Family-friendly seating options at this Route 66 diner includes comfy booths and swivel stools at a counter, and everyone will enjoy helping themselves to a cold soft drink from the fridge. This is also a good place to select a souvenir because the Route 66 logo items include things you might actually want. Plan to be at the MidPoint mid-day because they open mid-morning and close late afternoon.
Contributed by: Carole Terwilliger Meyers from Travels With Carole
The Big Texan Steak Ranch – Amarillo, Texas
Bright yellow and wildly over the top from the moment you catch sight of it, the Big Texan Steak Ranch has been delighting road trippers who pass through Amarillo since 1960 and is one of the best Route 66 attractions in Texas. Above all, the Big Texan Steak Ranch is known for its 72 oz. steak contest. If you dare, ascend to a small table in the front of the restaurant, and take on the famous challenge. You’ll need to eat not only a 72 oz. steak, but the many sides (salad, baked potato, shrimp cocktail, roll, and butter)… all within a 1-hour time frame.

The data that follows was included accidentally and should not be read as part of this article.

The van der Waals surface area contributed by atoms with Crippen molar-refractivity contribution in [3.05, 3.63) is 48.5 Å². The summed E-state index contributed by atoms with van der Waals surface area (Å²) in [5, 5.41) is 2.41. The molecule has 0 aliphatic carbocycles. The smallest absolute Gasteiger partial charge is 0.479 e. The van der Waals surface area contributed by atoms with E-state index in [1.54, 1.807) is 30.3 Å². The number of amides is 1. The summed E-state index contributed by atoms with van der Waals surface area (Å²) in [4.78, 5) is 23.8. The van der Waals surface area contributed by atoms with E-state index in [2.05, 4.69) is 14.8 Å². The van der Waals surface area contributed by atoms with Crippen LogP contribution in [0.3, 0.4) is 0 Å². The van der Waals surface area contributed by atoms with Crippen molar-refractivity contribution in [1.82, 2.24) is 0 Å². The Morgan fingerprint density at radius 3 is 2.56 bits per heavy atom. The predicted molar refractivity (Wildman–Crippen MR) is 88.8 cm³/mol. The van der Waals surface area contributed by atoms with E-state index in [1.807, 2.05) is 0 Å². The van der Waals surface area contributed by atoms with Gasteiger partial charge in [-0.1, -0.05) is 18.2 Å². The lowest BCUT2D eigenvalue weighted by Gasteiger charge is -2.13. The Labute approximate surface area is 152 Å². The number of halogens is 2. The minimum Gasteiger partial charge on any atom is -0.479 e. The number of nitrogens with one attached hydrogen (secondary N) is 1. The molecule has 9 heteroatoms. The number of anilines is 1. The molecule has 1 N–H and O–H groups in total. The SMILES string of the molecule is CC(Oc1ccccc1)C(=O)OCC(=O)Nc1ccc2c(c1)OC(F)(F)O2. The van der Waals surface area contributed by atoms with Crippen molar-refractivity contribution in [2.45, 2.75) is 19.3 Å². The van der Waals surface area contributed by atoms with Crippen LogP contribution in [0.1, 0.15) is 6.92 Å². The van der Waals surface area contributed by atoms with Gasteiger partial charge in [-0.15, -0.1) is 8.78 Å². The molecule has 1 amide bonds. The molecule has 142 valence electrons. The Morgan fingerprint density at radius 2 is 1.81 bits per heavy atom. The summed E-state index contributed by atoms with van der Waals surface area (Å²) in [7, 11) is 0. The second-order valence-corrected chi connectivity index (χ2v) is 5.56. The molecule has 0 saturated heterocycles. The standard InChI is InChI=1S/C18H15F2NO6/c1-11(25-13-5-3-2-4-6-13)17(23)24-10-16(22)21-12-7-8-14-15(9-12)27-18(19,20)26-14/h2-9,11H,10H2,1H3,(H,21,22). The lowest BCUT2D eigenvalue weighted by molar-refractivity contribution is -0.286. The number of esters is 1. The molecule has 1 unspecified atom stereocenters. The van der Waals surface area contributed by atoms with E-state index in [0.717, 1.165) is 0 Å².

If you succeed, the meal is free. If not, cough up $72 and take pride in entertaining your fellow restaurant patrons for the evening! Of course, the Big Texan Steak Ranch does serve up more human-sized steaks as well, along with other classic southwestern fare, for those who prefer to avoid the contest.
Kids are more than welcome (there is a kids menu), and will love the quirky grounds, which feature windmills, a giant cow statue, and cars with longhorns on their front ends, just to name a few things! It is definitely one of the most well known and popular Route 66 restaurants.
Contributed by: Kate from Lone Star Travel Guide
Amarillo is also home to Cadillac Ranch. This unique art installation has been attracting road-trippers since 1974. You can walk a short distance from the road to the half-buried Cadillacs and spray paint something for the “road gods” to remember you by. We brought our own can, but there are vendors just outside the gates if you happen to forget your spray paint.
Pops – Arcadia, Oklahoma